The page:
How significant is the reformist agenda of the Democratic Party of Japan as the party tries to take power away from the bureaucracy? Can the DPJ really redefine Japan’s relationship with the United States? How important is Ichiro Ozawa to the DPJ and should he step down over the funding scandal linked to him?
These are some of the issues addressed in ‘Japan’s Stumbling Revolution,’ an interesting piece by veteran Japan-watcher Karel van Wolferen posted on the Asia-Pacific Journal Web site. Van Wolferen is known for his must-read analysis of Japanese politics, ‘The Enigma of Japanese Power,’ in which he depicts a Japan without a clear centre of power, but with plenty of people interested in keeping things that way.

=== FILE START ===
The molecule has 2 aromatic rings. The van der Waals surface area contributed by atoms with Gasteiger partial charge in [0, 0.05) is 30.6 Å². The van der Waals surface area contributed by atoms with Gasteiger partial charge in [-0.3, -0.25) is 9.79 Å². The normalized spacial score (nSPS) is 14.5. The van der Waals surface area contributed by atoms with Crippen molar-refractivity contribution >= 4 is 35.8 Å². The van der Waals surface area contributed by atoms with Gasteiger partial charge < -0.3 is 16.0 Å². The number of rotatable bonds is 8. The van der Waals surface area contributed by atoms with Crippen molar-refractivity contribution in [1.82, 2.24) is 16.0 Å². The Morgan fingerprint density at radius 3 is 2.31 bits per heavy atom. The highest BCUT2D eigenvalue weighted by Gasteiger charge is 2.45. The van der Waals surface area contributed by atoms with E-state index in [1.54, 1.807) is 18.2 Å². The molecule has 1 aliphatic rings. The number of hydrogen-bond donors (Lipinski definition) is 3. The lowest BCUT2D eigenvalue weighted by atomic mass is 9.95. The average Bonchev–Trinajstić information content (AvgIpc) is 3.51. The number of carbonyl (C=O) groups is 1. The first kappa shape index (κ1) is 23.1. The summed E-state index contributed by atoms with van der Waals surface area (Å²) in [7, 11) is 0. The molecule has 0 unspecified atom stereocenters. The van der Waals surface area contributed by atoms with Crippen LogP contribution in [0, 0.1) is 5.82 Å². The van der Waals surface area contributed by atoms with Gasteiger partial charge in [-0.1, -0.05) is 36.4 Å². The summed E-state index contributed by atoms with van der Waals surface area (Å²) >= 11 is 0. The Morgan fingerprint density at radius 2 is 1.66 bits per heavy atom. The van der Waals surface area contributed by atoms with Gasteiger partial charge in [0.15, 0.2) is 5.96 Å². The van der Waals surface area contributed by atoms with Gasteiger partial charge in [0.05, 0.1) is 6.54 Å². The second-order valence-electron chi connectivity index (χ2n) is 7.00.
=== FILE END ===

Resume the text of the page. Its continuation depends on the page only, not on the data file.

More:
In this latest piece, van Wolferen essentially says that the DPJ’s attempts to ‘realize a genuine Japanese democracy’ are hugely significant and that if successful they warrant world attention as an example of change. But, he warns, Japan’s political system has an ‘immune system’ that could put an end to all this apparent good work.
Ultimately, while I think van Wolferen’s right to be critical of the role played by the media in Japan, I think he overstates the case for a media-public prosecutor team intent on defending the system as it exists. He doesn’t seem to mention the role the bureaucrats themselves might be playing (or anyone else for that matter) in attempts to block the shift of power away from them. Too much praise also for Ozawa, whom van Wolferen lauds in comparison to US President Barack Obama, describing him as ‘one of the most formidable political figures in the world today.’
But, overstated or not, the points van Wolferen makes are thought provoking and merit a read by anyone interested in contemporary Japanese politics. Read it and judge for yourself.